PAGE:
e-connect asks Commissioners Floyd and Tracey Tidd for their views on Salvation Army social work, the territory’s social endeavours and their experiences within Australia and their native Canada.
Commissioner Tracey Tidd: Chaplaincy is an important part of our ministry and service.
We are appreciating the focus upon chaplaincy in this territory.
Commissioner Floyd Tidd: We have chaplains in many of The Salvation Army programs in Canada. The territory has put a fresh focus upon chaplaincy in recent years. The Booth University College in Canada has provided a certificate in chaplaincy. There is a Spiritual Life chapter in the accreditation process in Canada, which highlights the roles and effectiveness of the chaplaincy component of a program.
We are appreciating the emphasis upon chaplaincy in the Australia Southern Territory. Significant resources are being allocated to the focus upon chaplaincy. During our recent visits to programs since our arrival in the territory we have been encouraged by the conversations with chaplains and directors about the role of the chaplaincy in the programs.
e-connect: Recent tragedies have resulted in some stand-out examples of chaplaincy, people standing alongside folks in harsh situations such as the 2009 Victorian bushfires. What’s your response to holistic chaplaincy, not so much as a means of proselytisation but as a means of invitationally sharing the kingdom; bringing the kingdom into being?
TT: Chaplaincy is about sharing a journey with people, but I see it as a bridge building role: a bridge between people, and helping to build a bridge with people in the spiritual part of their lives. I am not an official chaplain, but I’m all about going down to the different departments, and meeting and connecting with people. I try and do that as much as I can when I am on the building.
If I can build a relationship, then that’s good. I don’t know who is a Christian and who is not; I want to build relationships with everyone and plant seeds. That’s me doing my part to share God’s love, even if I don’t have the official title of ‘chaplain’.
FT: In many of the programs we are seeing the official role of chaplains filled well. There are, as well, opportunities for those who are not official chaplains to build bridges with people as we journey with them. I think this is where the language of ‘pathways’ is helpful as well.
e-connect: As in the programmatic response in the Northern Victoria Division?
FT: Yes, but more than the program; the vernacular use of the term is prevalent, in terms of community outreach and service. For example, Mainly Music is a great community outreach, but what’s the pathway from this program to others? Whether it’s in providing welfare support, or support with addictions, what is the pathway that will move a person from that experience to a different experience?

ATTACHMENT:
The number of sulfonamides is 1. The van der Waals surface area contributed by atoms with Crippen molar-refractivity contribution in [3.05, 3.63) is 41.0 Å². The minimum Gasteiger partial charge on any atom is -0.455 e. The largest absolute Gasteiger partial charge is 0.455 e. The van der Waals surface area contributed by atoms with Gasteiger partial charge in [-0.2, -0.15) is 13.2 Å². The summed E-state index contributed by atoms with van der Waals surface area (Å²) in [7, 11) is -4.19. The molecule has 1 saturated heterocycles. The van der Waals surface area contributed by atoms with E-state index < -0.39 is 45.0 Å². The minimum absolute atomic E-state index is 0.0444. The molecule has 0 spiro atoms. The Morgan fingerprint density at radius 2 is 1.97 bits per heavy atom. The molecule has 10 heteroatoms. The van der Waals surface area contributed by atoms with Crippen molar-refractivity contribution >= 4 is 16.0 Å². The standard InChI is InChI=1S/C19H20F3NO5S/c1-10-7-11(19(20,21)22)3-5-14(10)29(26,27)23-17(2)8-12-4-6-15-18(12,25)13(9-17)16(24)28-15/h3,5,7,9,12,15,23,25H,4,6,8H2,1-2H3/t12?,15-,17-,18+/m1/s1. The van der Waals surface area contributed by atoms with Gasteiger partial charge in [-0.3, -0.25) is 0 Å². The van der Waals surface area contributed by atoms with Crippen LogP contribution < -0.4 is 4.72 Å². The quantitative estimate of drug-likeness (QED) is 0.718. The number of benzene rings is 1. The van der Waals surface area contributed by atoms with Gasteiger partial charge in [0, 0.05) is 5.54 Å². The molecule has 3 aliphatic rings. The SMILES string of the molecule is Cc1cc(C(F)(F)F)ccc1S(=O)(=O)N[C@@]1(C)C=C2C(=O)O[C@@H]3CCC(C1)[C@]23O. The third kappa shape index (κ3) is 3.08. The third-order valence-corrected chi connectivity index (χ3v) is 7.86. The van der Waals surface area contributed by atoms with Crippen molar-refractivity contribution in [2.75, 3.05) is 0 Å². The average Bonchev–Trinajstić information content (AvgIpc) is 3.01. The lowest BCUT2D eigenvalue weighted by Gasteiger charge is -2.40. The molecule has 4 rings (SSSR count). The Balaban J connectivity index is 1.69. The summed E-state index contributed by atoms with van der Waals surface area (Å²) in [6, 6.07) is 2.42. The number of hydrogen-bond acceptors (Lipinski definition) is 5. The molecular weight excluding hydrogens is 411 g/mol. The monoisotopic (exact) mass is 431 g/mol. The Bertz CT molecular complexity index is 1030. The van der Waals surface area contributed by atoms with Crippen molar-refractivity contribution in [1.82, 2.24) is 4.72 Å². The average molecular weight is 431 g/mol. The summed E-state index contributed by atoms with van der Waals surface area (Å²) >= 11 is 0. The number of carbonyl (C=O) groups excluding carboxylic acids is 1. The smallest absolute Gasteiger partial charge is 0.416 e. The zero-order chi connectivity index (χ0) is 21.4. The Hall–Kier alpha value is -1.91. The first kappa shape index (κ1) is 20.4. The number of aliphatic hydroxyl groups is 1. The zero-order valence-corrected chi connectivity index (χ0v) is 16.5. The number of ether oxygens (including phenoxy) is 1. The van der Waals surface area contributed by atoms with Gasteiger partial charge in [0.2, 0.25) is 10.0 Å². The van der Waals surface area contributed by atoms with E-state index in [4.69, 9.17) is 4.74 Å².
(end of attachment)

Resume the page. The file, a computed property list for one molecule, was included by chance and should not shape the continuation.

TT: As the kids finish at four years of age, in Mainly Music… What’s the next pathway for the parents and the children, so we don’t lose that connection with them?
e-connect: What would it mean to see chaplaincy really thrive here in the Australia Southern Territory?
FT: Let me link that to our hope to establish pathways in people’s lives. That’s where chaplaincy kicks in for all of us. For all of us, in our interactions, can identify where we are on the journey with people, and ask ourselves, how are they travelling? Where is this person at in their journey? What’s the next step in life for them? That’s the holistic nature of chaplaincy and the role, in walking a path together.
I think, in terms of the professional chaplain role, I look for people who are able to help establish bridges. All of us have that role, but the professional, ‘designated’ chaplain is the one who helps people make a quantum leap jump towards spiritual, mental, physical health and that more serious transition. That bridges to another community of people, which bridges into a relationship with God through Christ; that’s where I am anticipating the chaplain’s role is the ‘connector’.
We all have a caring, sharing, journeying role. It’s no longer a matter of giving a hand out. Nor is it, as I was challenged by one of our homelessness directors, a matter of simply giving a hand up. It’s about stretching out a hand, and walking together.
The idea is true, whether I fulfil an official chaplaincy role or not. I am broken in my own self, and I am on a journey towards health and wholeness and healing. I can do that together with someone else, who may have a different brokenness.
Chaplaincy is walking hand in hand on the journey that’s ahead of us. Life. The professional chaplain is someone who is well-trained and suited, and who is intentional in helping people making significant bridges in their lives [towards God and health], picking up the pieces which is sometimes the harder more involved pieces of life.
e-connect: Similar to Henri Nouwen’s concept of the wounded healer?
FT: Indeed, we’re all pilgrims on the road.
TT: The chaplains have a role to bridge people into the corps to be supported, by the corps officers and people and ministries. In this corps community, people can continue their journey feeling cared for and cherished while they continue to develop and be discipled.
FT: You are asking about what we can learn from each other, Canadians and Australians; one of the things we are learning from Australians is the prominence of the chaplaincy role here – the number of people who are officially assigned as chaplains in their mission field. That speaks of the clarity of the mission intentions to care for people, to transform lives and make disciples.
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